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New Tyler Street Lab Project Launches Saturday In Pittsfield

A photo of the orange and white flyer for the Tyler Street Lab's March 23rd launch party.
Josh Landes

A new community project on Pittsfield’s Tyler Street is holding a launch party Saturday.

Two years ago, Pittsfield, Massachusetts participated in the Better Block Initiative – a model developed by the Better Block Project used nationwide to revitalize communities. On August 26th, 2017, Pittsfield brought art galleries, farmers’ markets, and other things rarely seen on Tyler Street to Morningside, a lower-income community just northeast of its downtown core.

“So out of that idea for that one-day popup, the community sat around the table and said ‘we need more stuff like this in the community – what can we do?’” said Kate Lauzon.

She's the marketing manager and outreach coordinator for the Tyler Street Collaborative. She says that’s when the group who brought Better Block to Pittsfield – MassDevelopment’s Transformative Development Initiative – came in.

“So they said, what if we take an underutilized space on Tyler Street and we give a chance to the community to incubate their ideas," she told WAMC. "And that’s what the Tyler Street Lab is.”

Lauzon is also the chair of the Morningside Initiative – the neighborhood’s advocacy group to the city – and a community navigator for Berkshire Bridges, an offshoot of Working Cities Pittsfield that seeks to find ways out of poverty for residents.

“Tyler Street and Morningside, specifically, because I’m a resident here I’d have to say community is definitely a word I would associate with Tyler Street," said Lauzon. "Also, eclectic.”

The Tyler Street Lab – located at 730 Tyler Street – captures both of those ideas. It brings together multiple community groups under a single roof, in an underutilized building.

Its large glass windowed façade used to house a plumbing business – and briefly, a taekwondo studio.

“So when you immediately walk in from the front door, it’s a big open community space and basically can be used for a lot of things," said Lauzon. "You can have events here, you can have meetings here – we’ve had board meetings here. Pittsfield Moves was here last night, having a meeting. And they did some movement.”

Overlooking it is an AV room that controls speakers in the community space.

“And there will be a computer lab in there for the kids’ afterschool programs, and also a recording studio,” said Lauzon.

The afterschool program is run by community activist Shirley Edgerton. “The Chill Zone” started down the street at the Goodwill before moving to the lab.

“Every Tuesday and Thursday afternoon she has a bunch of kids here and they do projects and stuff," explained Lauzon. "And we were just talking before you came about getting 4H involved, and how we could get them involved with her and her afterschool kids, and we’re looking for maybe someone in the community who wants to be a 4H club leader.”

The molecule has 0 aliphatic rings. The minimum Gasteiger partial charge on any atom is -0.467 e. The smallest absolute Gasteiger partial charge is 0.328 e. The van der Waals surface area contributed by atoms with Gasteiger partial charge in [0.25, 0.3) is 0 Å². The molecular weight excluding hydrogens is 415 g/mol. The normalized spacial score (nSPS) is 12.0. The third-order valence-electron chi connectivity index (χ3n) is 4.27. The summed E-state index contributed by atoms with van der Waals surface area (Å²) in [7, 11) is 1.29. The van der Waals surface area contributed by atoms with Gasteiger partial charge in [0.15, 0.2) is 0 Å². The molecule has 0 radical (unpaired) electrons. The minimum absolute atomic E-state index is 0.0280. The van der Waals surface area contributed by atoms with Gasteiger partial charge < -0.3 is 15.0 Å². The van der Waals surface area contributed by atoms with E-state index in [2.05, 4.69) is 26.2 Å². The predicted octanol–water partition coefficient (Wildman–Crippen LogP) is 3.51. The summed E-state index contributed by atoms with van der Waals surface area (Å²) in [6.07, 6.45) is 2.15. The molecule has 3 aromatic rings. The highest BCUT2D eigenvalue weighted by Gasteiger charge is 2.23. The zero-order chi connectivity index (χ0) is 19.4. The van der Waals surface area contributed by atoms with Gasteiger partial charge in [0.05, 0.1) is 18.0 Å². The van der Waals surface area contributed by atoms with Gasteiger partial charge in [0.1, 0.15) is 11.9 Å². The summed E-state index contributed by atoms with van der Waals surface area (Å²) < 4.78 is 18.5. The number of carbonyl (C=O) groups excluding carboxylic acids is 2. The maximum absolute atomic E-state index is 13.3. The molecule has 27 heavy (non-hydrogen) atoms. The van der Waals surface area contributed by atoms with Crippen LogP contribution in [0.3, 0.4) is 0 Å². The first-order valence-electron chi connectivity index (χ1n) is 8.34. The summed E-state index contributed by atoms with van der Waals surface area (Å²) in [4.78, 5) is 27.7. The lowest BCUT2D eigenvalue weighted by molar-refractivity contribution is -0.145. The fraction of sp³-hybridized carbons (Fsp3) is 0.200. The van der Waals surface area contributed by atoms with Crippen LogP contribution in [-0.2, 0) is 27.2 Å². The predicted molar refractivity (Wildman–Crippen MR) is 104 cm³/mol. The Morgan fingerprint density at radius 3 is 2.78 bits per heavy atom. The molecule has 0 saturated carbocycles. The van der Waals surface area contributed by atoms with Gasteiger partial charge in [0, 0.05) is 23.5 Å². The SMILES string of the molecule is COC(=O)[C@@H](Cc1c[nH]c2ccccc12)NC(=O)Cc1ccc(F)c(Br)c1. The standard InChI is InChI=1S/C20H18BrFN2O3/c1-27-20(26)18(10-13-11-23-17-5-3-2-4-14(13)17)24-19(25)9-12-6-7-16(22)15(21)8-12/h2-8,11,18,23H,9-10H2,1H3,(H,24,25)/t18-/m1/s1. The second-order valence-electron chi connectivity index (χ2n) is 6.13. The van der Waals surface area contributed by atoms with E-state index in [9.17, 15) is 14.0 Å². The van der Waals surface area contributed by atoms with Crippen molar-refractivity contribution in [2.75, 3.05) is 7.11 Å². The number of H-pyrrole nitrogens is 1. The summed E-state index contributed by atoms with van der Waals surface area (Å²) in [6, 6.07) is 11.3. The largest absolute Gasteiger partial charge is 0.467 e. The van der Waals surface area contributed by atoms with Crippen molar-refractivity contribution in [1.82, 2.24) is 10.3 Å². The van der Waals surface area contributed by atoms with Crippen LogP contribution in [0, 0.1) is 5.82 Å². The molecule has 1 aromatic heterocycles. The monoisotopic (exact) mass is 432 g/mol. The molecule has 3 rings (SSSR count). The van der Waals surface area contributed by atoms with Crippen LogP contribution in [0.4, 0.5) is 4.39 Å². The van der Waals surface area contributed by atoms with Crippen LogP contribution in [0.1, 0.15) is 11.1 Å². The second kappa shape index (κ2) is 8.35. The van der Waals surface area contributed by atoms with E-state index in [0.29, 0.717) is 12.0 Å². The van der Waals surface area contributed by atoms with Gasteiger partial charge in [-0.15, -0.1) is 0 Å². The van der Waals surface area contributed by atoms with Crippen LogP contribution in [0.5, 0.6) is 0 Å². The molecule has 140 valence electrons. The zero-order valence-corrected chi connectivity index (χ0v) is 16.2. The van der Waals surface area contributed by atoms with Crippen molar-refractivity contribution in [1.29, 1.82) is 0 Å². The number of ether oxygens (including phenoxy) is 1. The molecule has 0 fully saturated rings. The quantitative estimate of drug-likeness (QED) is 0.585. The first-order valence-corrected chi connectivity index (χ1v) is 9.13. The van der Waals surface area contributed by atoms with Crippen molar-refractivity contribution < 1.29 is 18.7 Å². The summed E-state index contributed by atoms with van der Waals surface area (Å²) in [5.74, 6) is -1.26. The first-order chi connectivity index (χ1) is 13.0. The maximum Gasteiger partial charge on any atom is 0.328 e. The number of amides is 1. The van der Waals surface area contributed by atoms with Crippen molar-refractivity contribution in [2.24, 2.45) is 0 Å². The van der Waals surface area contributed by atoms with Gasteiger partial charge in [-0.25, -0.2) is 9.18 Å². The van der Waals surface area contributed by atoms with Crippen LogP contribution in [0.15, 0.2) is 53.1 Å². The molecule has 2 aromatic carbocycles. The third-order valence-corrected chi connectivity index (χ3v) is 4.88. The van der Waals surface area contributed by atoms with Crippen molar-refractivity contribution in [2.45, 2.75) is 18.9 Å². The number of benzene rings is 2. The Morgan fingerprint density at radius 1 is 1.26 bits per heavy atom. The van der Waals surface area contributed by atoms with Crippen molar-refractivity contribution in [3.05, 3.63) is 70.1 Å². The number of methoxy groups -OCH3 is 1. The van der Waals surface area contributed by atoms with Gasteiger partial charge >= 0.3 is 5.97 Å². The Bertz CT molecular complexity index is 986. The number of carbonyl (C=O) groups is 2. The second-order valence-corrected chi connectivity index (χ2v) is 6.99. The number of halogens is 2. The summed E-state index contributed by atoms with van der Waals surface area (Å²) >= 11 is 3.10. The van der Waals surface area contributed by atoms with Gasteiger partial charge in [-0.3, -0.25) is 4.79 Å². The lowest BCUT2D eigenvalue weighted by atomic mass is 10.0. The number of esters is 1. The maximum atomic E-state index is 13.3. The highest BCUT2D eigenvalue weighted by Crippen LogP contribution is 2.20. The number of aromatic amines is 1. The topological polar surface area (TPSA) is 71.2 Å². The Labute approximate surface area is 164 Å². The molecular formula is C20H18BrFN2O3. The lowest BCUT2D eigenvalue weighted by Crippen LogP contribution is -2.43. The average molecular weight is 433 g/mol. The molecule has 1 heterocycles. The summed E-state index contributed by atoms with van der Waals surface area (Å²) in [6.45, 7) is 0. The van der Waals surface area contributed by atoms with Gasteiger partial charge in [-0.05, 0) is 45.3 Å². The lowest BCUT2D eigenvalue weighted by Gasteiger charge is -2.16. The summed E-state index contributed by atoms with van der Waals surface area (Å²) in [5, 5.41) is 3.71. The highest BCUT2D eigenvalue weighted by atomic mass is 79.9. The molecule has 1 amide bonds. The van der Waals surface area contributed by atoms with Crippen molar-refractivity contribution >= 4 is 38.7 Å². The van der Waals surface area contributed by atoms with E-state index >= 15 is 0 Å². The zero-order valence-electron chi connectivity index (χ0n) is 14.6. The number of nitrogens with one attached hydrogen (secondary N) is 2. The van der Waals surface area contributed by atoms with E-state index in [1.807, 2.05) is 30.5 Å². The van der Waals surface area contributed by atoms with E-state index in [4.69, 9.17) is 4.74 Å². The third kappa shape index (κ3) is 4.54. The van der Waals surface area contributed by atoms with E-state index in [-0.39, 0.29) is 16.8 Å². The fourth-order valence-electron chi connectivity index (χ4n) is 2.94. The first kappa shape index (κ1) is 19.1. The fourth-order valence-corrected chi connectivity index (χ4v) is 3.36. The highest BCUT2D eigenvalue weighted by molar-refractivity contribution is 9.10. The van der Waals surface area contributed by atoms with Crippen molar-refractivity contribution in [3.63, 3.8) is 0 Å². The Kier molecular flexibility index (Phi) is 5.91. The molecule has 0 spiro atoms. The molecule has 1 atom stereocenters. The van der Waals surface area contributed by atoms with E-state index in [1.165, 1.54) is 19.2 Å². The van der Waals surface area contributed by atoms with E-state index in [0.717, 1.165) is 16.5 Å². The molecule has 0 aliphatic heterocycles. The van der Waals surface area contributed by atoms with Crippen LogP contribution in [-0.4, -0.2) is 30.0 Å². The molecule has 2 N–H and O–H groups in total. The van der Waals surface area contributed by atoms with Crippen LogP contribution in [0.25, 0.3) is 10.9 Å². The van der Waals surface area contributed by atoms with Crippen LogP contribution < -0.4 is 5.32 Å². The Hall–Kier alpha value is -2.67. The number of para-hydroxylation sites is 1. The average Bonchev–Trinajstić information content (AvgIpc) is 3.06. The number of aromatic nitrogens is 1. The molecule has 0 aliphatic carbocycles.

It also houses Rose & Cole Transport Co-op – a rideshare company aimed at lower-income residents – and the first official office for the NAACP’s Berkshire County Branch in 30 years, as well as an office for Hopeseed Collaboration.

“Which is out of Manos Unidas, and Manos Unidas is a nonprofit organization that focuses on the Latino community,” said Lauzon.

Lauzon says the project is supported largely by the TDI and the Goodwill. Currently, the lab is funded through June.

“But we’re hoping to continue past that," she told WAMC. "But we definitely need the backing of the community.”

Lauzon says the collaborative is raising funds online, reaching out to local businesses for donations, and writing grants in an effort to secure a year lease on the space.

The lab’s launch party is Saturday.

“All the core collaborators will be here," said Lauzon. "So from 1:30 to 4:30, we’ll have entertainment, we’ll have food. I’m putting together a door prize so if you come you have a chance to win it – it’s all stuff from businesses around Pittsfield.”

Lauzon says the lab is beginning to make its mark on the community: “This is the first time that everyone’s been able to work together and say, ‘we’re all here for the common goal, and we’re not going to get angry at each other and we’re not going to take our own personalities and get conflicted with it – we’re just going to work towards the common goal.’”

For more on the Tyler Street Lab, click here.

Josh Landes has been WAMC's Berkshire Bureau Chief since February 2018, following stints at WBGO Newark and WFMU East Orange. A passionate advocate for Western Massachusetts, Landes was raised in Pittsfield and attended Hampshire College in Amherst, receiving his bachelor's in Ethnomusicology and Radio Production. His free time is spent with his cat Harry, experimental electronic music, and exploring the woods.
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